Winter’s prose is musical and passionate. He draws us all close together and then speaks to us of history and voting and America. He tells us of shameful things that must not be forgotten, of heroes who fell and those who were able to keep marching. He tells us all of our duty in subtle ways that are stirring and moving; that we must vote each and every time, even when it is difficult or there is a steep hill to climb. Winter tells a personal story of voting history in the United States, giving us rich robust story telling rather than dry facts. It is a stirring and noteworthy tale.
Evans’ illustrations are superb. His fine lined illustrations show the determination of Lillian, the horrors of slavery, the dangers of voting, and the courage of many to make changes for the better. His pages swirl with color and texture, fill with sunlight, and dazzle with blue sky. The golden page of the cross burning is disturbing in its vividness, the wash of gold not allowing anywhere to hide.
A gorgeous story accompanied by equally lovely illustrations, this historical picture book is one that should be embraced by elementary teachers during any national election. Appropriate for ages 7-10.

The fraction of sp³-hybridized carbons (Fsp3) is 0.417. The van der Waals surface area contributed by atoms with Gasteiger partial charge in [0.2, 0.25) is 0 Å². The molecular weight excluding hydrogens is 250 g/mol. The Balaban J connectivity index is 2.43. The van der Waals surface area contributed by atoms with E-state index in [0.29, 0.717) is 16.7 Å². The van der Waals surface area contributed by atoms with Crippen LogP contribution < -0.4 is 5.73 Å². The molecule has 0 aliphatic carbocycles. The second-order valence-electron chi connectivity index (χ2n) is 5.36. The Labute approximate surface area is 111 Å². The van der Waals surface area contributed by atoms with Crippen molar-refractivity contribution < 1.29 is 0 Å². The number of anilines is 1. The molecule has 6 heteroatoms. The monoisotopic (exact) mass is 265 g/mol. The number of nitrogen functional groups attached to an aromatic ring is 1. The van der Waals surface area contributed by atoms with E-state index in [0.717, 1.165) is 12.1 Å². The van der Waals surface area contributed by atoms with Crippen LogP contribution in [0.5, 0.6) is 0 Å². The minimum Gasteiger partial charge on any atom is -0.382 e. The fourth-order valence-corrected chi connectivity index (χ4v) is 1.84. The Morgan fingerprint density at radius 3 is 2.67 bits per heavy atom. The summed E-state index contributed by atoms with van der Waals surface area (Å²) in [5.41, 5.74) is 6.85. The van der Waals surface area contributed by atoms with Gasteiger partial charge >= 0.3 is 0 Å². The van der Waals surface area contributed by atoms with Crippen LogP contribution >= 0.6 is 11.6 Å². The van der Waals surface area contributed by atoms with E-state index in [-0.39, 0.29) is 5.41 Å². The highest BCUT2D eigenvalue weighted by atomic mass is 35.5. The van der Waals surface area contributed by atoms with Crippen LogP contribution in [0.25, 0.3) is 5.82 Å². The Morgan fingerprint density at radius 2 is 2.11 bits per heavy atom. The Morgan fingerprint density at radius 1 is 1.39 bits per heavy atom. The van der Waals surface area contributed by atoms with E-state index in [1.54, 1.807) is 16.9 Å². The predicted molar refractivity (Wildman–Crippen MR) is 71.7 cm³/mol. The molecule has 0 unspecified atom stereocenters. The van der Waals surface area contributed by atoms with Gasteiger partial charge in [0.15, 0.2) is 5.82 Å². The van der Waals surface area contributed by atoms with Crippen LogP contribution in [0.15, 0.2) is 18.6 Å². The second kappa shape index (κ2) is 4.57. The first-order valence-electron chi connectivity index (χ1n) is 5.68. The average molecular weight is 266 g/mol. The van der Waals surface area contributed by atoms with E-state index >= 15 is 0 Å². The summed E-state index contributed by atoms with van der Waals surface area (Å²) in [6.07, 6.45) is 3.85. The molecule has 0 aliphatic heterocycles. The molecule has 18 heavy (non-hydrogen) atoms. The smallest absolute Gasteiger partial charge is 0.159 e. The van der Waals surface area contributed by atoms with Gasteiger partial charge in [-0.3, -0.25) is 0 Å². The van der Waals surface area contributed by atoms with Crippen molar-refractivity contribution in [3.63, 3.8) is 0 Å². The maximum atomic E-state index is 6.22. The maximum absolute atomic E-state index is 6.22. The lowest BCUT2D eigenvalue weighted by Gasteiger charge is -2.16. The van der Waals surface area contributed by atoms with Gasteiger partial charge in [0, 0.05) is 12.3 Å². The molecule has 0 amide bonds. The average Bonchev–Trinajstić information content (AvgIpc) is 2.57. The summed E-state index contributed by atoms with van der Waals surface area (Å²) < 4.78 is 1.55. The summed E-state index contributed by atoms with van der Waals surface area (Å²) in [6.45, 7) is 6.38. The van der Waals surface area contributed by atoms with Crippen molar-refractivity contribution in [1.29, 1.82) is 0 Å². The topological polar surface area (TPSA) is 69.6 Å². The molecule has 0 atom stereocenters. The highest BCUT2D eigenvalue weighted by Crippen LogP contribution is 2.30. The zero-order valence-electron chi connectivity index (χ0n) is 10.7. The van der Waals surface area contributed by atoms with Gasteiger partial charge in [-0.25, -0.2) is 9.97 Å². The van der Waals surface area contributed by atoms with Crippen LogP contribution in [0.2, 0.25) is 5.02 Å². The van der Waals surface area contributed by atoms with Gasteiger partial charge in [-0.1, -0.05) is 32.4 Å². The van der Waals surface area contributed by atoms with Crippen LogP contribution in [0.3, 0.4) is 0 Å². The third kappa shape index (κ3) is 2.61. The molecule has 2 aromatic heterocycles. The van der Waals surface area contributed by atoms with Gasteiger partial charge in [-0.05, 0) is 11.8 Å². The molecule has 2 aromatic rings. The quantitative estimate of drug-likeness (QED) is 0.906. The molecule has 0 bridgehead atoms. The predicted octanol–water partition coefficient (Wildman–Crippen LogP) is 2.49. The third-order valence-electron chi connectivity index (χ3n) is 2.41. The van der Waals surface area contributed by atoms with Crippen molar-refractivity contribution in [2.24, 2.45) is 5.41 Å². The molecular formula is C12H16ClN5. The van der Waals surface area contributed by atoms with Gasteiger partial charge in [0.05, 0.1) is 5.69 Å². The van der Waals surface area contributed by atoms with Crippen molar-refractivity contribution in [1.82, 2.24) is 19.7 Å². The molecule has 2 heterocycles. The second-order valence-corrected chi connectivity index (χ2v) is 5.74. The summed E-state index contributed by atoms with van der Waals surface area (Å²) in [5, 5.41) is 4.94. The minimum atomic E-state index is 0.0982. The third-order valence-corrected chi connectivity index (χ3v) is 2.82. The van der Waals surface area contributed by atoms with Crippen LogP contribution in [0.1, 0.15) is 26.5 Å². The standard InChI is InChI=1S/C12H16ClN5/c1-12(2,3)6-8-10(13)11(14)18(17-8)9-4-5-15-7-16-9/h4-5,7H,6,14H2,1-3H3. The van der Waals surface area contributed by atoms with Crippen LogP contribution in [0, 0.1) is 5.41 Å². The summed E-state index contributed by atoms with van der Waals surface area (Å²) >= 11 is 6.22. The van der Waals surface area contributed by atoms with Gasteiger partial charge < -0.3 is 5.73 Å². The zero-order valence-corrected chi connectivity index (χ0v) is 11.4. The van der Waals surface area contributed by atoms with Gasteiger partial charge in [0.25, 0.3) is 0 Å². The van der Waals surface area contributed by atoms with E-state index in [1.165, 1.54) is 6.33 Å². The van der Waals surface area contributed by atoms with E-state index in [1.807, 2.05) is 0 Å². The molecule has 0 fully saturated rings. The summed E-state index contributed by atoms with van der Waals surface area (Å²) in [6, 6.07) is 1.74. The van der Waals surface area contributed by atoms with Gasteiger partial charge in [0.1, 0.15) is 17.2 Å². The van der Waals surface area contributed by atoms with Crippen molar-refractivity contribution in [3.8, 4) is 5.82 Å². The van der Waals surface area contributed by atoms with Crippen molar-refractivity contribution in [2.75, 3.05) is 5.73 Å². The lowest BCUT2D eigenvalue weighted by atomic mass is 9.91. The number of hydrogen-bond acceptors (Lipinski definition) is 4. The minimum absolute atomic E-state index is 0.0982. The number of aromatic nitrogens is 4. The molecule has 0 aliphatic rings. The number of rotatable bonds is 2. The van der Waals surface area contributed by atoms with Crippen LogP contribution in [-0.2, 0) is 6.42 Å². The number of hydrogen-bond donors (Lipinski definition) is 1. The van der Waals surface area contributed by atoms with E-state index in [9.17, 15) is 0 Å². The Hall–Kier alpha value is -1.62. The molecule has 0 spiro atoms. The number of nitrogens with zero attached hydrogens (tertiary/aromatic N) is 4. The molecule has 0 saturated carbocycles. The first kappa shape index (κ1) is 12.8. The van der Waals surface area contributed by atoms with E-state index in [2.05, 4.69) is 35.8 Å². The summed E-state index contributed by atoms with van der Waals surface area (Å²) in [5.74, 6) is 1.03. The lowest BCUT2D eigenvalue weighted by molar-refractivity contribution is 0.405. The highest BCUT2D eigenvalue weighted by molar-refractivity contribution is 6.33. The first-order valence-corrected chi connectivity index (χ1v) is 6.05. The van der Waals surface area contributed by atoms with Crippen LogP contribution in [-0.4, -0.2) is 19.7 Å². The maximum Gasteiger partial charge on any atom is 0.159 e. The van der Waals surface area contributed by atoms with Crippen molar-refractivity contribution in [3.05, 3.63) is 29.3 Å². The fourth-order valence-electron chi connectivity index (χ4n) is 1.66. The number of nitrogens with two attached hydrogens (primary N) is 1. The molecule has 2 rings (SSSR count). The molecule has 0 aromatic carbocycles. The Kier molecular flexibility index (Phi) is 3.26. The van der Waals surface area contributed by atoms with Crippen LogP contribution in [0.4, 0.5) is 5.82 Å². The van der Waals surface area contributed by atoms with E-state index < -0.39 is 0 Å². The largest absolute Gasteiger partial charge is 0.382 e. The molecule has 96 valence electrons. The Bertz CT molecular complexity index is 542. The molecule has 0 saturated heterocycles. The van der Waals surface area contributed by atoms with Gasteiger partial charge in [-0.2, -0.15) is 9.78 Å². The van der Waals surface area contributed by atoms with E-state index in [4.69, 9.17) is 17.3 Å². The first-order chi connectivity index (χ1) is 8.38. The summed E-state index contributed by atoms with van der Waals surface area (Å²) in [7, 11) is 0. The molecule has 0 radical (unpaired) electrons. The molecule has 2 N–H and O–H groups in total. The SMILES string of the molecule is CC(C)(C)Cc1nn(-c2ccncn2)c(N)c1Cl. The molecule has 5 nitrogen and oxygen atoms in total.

Reviewed from digital galley received from Schwartz & Wade and Edelweiss.
This picture-book look at the campaigning process takes young readers through a comical look at politics. The donkey and elephant represent Democrats and Republicans only superficially. They make no claims that match the party platforms at all. Instead, it is about how cute elephant is, whether you will accept candy or peanuts as a bribe for your vote, and lots of grandstanding. Soon the two are completely at odds with one another and slinging actual mud along with their bitter words. The insults they use are harsh but humorous, just right for the picture book crowd. Soon both of them have said things they regret and they agree to get along. But it just might be too late for either of them to win the election!
This book is not an in-depth look at voting or politics. Instead Clanton has created a light-hearted look at arguments and fighting through the lens of an election. Adults will enjoy the clear ties to modern American elections while children will be engaged by the humor.
The illustrations have a great vintage feel with a modern edge. The pages are dappled like old paper that has just begun to mildew. The two characters show lots of emotion throughout the book and it is clearly conveyed by their body language and facial expressions.
A chance to laugh a bit at the cantankerous campaign ahead of us, this book would work for discussions about arguments as well as a light-hearted look at elections. Appropriate for ages 4-7.